Flashes of Brilliance: How to Leverage Interim and Fractional Consulting

Flashes of Brilliance: How to Leverage Interim and Fractional Consulting

Renoir recently spoke with Linnea Elrington, VP, Head of HR at Silence Therapeutics plc, to shed light on the often-overlooked world of interim and fractional consulting. In our conversation, Linnea shares her insights on the key factors that businesses should consider when deciding between interim or full-time hires, industries that benefit most from this approach, and valuable advice for businesses venturing into the realm of interim and fractional consulting.


  1. The Interim vs. Full-Time Conundrum

The decision to engage an interim or fractional consultant versus hiring a full-time employee hinges on two primary factors: budget and scope of work. Interim or fractional consultants shine brightest in startup situations within companies, where subject matter expertise is required on a project or short-to-medium-term basis. As the company progresses and realises the need for dedicated, long-term resources to meet its business objectives, the case for a full-time role becomes evident. It’s about aligning the right solution with the right stage of growth.


  1. Industries That Reap the Rewards

Biotech and private equity-backed companies emerge as prime candidates for reaping the benefits of interim and fractional consulting. These industries operate in an environment where managing cash is paramount due to competing financial demands. They are in a constant state of building and adapting, necessitating a strategic roadmap that accommodates both success and setbacks. The flexibility of these environments allows them to tap into short-term expertise, making interim and fractional consulting a valuable resource.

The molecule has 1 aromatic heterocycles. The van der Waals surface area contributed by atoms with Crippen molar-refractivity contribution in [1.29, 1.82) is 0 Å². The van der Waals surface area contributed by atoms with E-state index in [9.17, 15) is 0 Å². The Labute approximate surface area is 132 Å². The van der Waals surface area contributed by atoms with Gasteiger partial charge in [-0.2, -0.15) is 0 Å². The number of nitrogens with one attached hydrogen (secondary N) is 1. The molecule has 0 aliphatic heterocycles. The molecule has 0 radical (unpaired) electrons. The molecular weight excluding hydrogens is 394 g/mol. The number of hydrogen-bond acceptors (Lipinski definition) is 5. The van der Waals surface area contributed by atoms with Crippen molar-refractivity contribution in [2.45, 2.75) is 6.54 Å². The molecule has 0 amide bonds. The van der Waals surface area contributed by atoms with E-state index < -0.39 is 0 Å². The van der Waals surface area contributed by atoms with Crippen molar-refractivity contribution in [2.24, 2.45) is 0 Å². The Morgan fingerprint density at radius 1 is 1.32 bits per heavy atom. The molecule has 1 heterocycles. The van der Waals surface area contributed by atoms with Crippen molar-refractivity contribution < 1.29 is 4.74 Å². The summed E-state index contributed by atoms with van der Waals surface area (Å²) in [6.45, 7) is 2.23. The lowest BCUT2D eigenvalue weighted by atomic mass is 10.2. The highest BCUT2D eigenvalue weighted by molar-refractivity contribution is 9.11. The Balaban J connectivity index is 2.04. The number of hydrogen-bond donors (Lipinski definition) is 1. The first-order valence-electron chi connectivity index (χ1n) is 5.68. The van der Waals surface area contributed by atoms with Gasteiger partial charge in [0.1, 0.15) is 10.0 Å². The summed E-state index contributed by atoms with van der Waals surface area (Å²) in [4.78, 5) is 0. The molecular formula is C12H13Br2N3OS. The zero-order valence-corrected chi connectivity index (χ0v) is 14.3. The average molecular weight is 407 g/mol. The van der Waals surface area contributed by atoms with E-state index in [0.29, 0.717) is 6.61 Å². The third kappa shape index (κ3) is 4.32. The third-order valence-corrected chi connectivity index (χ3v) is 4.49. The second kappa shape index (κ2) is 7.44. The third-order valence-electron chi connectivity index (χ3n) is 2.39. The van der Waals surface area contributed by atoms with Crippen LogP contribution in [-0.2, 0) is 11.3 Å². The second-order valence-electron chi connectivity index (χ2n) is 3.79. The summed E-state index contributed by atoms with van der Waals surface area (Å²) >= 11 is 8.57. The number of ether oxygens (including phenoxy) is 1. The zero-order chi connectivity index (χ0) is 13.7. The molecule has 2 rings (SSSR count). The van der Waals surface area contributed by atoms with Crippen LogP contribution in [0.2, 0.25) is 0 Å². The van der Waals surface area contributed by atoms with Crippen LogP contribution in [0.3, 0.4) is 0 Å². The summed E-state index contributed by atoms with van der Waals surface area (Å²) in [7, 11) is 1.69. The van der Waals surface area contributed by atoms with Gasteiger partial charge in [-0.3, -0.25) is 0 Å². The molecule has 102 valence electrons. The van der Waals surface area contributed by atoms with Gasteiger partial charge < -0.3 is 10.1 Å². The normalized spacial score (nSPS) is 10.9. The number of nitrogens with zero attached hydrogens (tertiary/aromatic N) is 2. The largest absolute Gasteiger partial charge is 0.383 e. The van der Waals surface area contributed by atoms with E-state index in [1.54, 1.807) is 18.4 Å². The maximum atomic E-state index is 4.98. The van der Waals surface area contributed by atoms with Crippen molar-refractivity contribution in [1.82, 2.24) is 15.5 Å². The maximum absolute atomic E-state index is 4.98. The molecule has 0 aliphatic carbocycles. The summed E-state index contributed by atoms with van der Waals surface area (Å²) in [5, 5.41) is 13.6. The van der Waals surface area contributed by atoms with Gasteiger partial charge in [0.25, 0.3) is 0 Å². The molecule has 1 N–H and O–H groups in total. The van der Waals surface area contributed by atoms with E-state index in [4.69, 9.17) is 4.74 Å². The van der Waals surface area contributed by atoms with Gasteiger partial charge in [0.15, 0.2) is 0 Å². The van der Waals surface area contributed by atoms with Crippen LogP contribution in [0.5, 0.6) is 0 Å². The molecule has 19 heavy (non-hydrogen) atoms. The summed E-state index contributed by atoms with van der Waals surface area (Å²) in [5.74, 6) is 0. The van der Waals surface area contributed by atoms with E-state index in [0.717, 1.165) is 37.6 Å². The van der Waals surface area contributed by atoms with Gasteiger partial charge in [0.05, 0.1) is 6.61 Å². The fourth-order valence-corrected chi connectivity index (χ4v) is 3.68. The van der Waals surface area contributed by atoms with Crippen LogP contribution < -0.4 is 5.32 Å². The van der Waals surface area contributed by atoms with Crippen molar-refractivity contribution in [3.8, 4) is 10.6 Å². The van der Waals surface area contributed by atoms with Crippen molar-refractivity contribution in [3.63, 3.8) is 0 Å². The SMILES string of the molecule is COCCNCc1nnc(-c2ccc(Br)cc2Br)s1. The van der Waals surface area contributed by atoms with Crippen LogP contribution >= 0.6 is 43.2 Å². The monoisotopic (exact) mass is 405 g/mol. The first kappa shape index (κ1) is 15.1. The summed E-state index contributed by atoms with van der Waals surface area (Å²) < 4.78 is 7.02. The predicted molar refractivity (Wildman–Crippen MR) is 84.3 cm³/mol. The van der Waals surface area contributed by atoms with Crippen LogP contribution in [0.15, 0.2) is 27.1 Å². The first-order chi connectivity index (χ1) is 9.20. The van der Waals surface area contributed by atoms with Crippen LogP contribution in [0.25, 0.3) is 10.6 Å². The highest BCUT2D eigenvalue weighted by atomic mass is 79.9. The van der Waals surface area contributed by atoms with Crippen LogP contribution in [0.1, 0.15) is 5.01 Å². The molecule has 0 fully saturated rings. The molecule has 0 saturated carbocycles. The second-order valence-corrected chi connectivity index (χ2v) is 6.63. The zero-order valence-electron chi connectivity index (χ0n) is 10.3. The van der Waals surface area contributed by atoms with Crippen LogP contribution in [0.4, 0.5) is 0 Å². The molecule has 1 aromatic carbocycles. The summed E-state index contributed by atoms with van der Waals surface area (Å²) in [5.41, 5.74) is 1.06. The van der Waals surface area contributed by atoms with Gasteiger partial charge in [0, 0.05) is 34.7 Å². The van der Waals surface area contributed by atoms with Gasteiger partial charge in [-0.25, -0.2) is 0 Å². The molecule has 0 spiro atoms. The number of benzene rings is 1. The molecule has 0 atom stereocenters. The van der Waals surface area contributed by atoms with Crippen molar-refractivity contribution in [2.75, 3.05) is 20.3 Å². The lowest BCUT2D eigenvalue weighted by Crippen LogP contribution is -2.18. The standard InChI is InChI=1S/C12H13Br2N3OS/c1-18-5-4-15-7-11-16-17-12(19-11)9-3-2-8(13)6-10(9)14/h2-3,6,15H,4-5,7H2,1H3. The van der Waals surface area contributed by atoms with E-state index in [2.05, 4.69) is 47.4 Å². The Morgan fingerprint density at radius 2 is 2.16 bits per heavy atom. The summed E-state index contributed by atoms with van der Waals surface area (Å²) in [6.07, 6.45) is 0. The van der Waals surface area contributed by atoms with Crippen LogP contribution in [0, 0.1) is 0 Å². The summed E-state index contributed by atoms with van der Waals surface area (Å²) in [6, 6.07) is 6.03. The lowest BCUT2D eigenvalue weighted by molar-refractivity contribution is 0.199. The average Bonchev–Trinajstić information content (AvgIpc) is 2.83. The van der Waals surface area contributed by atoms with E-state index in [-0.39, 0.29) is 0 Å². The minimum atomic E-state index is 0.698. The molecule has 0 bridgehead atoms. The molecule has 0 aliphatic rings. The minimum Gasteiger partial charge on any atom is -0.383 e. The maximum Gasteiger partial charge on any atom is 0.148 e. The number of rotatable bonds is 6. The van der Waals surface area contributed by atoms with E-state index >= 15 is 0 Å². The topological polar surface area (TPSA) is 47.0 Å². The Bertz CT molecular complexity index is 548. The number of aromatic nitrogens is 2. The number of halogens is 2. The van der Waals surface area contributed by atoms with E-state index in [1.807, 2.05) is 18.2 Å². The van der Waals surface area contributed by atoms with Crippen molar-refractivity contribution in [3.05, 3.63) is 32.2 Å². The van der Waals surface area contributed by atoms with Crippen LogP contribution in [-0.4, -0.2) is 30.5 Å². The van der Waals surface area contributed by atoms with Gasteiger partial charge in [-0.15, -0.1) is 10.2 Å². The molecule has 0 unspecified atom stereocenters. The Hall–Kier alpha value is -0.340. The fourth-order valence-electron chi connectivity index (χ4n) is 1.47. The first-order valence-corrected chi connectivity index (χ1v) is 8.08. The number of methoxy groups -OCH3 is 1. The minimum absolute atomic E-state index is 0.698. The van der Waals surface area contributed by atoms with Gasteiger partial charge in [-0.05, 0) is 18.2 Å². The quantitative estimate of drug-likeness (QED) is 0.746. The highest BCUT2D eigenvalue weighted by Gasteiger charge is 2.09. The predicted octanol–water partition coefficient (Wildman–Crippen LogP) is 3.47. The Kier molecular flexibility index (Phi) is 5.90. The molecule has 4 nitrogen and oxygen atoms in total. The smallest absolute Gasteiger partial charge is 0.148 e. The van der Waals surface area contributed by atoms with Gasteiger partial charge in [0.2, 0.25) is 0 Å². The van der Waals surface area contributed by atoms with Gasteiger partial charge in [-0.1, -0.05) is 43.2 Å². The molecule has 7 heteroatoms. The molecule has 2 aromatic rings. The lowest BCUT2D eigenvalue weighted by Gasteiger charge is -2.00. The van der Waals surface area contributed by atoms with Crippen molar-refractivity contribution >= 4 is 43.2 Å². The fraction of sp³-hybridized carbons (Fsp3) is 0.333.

1. Maximising the Gains

For businesses venturing into interim or fractional consulting for the first time, start by crafting a clear scope of services that not only outlines role expectations but also considers the perspectives of key stakeholders. When forming the interview panel, ensure that individuals who will directly engage with the interim consultant are part of the process. This fosters a positive onboarding experience for the selected candidate.

To maximise the benefits of the engagement, establish regular check-ins to review progress and tackle any issues, obstacles, or constraints faced by the interim consultant. Effective communication and feedback are the cornerstones of building a strong relationship, which, in turn, supports the successful delivery of services.


The choice between interim or fractional consulting and full-time hiring is not one-size-fits-all; it depends on your organisation’s specific needs and growth stage. Industries like biotech and private equity have reaped the rewards of this approach, but with proper preparation and communication, any business can harness the flashes of brilliance that interim and fractional consultants bring to the table.


Download this conversation with Linnea